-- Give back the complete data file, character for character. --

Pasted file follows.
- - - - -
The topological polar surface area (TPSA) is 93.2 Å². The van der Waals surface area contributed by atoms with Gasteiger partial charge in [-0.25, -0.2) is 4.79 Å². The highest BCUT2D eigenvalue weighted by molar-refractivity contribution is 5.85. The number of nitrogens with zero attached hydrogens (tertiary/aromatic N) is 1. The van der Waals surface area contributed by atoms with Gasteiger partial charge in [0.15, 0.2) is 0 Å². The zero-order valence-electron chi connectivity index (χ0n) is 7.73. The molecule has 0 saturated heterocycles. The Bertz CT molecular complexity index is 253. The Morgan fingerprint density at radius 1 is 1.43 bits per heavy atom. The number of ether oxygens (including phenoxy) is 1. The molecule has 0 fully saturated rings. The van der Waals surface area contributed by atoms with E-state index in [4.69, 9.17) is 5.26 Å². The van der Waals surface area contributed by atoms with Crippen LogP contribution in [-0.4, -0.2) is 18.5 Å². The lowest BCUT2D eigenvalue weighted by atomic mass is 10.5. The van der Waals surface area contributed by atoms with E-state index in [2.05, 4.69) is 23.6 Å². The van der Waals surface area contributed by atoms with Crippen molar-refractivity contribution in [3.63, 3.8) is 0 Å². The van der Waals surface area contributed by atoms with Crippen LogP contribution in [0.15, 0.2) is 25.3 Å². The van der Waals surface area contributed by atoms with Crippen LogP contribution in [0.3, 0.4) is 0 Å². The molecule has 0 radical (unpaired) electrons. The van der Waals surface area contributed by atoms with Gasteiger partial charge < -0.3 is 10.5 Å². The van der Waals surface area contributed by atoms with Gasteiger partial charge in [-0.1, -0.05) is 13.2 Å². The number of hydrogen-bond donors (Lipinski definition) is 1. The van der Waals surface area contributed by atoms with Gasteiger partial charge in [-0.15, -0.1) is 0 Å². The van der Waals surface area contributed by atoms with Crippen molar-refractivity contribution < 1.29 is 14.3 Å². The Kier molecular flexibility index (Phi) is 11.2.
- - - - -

The topological polar surface area (TPSA) is 93.2 Å². The van der Waals surface area contributed by atoms with Gasteiger partial charge in [-0.25, -0.2) is 4.79 Å². The highest BCUT2D eigenvalue weighted by molar-refractivity contribution is 5.85. The number of nitrogens with zero attached hydrogens (tertiary/aromatic N) is 1. The van der Waals surface area contributed by atoms with Gasteiger partial charge in [0.15, 0.2) is 0 Å². The zero-order valence-electron chi connectivity index (χ0n) is 7.73. The molecule has 0 saturated heterocycles. The Bertz CT molecular complexity index is 253. The Morgan fingerprint density at radius 1 is 1.43 bits per heavy atom. The number of ether oxygens (including phenoxy) is 1. The molecule has 0 fully saturated rings. The van der Waals surface area contributed by atoms with E-state index in [4.69, 9.17) is 5.26 Å². The van der Waals surface area contributed by atoms with Crippen LogP contribution in [-0.4, -0.2) is 18.5 Å². The lowest BCUT2D eigenvalue weighted by atomic mass is 10.5. The van der Waals surface area contributed by atoms with E-state index in [2.05, 4.69) is 23.6 Å². The van der Waals surface area contributed by atoms with Crippen molar-refractivity contribution in [3.63, 3.8) is 0 Å². The van der Waals surface area contributed by atoms with Crippen LogP contribution in [0.15, 0.2) is 25.3 Å². The van der Waals surface area contributed by atoms with Crippen LogP contribution in [0.3, 0.4) is 0 Å². The molecule has 0 radical (unpaired) electrons. The van der Waals surface area contributed by atoms with Gasteiger partial charge < -0.3 is 10.5 Å². The van der Waals surface area contributed by atoms with Gasteiger partial charge in [-0.1, -0.05) is 13.2 Å². The number of hydrogen-bond donors (Lipinski definition) is 1. The van der Waals surface area contributed by atoms with Gasteiger partial charge in [-0.15, -0.1) is 0 Å². The van der Waals surface area contributed by atoms with Crippen molar-refractivity contribution < 1.29 is 14.3 Å². The Kier molecular flexibility index (Phi) is 11.2.